On Wednesday 24th March, 2021, Imperial College London’s Graduate School virtually held their annual Science Communication Competition. The aim of the competition is to provide postgraduate students from all disciplines the opportunity to develop and showcase their skills in four areas of communication (the 4Cs): Creativity, Content, Clarity and Charisma.
We’re delighted to share the news that Chiara Pojani (pictured below), a first year PhD student in the Metabolic Signalling Group at the LMS, was awarded joint third place at this year’s presentation competition.
Congratulations Chiara! Could you tell us about your competition presentation ‘Understanding the role of high-fat diet in feeding’?
As the title suggests, my research is focussed on the effects of diets rich in fatty food on brain activity and behaviour. I felt it would be an appropriate topic for a lay audience. The idea was to make it sound compelling and have the audience relate to the scenario described. I mean, have you ever wondered how much fatty food we introduce every day in our bodies through our diet? Unfortunately, regardless of weight gain, high-fat feeding can alter neuronal activity, shifting food selection towards fatty food in a sort of vicious circle.
How did you prepare for the competition?
I contemplated different “delivery options” before I thought I could exploit my stage experience. Given the topic of my presentation, I eventually came up with the idea of setting a brief sketch in my kitchen, pretending to be in a baking show. I talked the audience through the effects of high-fat food on the body and the brain while pretending to be baking biscuits. The limit of 3 minutes was hard to get around, though, so I rehearsed, rehearsed, and rehearsed.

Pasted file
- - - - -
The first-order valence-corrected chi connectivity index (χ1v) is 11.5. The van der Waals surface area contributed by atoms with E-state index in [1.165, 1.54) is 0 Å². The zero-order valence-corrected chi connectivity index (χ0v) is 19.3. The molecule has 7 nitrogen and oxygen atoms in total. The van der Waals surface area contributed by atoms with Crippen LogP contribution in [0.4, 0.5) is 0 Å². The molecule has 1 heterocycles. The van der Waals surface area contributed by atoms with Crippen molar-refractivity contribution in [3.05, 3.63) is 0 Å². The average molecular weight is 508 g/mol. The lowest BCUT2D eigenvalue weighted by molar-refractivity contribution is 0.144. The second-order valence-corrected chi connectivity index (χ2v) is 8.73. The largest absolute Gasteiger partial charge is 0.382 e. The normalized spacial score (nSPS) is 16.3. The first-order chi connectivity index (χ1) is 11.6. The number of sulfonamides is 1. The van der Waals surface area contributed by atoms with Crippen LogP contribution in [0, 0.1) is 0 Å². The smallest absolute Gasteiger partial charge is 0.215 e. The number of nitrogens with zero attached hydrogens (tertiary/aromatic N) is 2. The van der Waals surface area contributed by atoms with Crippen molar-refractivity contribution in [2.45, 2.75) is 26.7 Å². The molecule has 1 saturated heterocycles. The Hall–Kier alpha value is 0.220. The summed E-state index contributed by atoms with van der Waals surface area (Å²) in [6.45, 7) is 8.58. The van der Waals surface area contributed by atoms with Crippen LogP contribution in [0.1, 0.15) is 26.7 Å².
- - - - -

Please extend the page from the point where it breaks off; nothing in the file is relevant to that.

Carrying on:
What inspired you to take part in the competition?
I have always been keen on science communication. I believe it is of utmost importance to spread the word of science to try to stem the tide of disinformation and to find the right way to do it. The aim of the competition was to provide postgraduate students with the chance to communicate their research in a creative way. I think creativity is the best way to target and reach a broader audience when it comes to science communication. So, I just accepted the challenge and took the chance to prove myself. Also, I thought it would be a nice way to be engaged with the Institute.
What advice would you give to someone wanting to take part in the competition in the future?
I recommend exploring creative ways of delivering your presentation. And do not forget to recruit as many friends as possible to vote for you! You could win the People’s Choice Award.
What have been your experiences of starting your PhD during the Covid-19 pandemic?
As you can imagine, I got off to a slow start, both in terms of work and social life. I had found it difficult to get the chance to bump into people at the beginning. Also, working with animals, it had taken a while before being actually able to carry out experiments. Things seem to be finally looking up now, thanks to the enormous help of my research group.
What are you looking forward to most as restrictions are eased, and more of the LMS returns to site?
First and foremost, I cannot wait to be able to travel again and explore the world (PhD permitting)! I have a trip to Japan on hold… Also, as a fitness freak, I am longing for the gyms to reopen soon to finally give my muscles a pump. Last but not least, I really miss social interactions and being able to meet new people.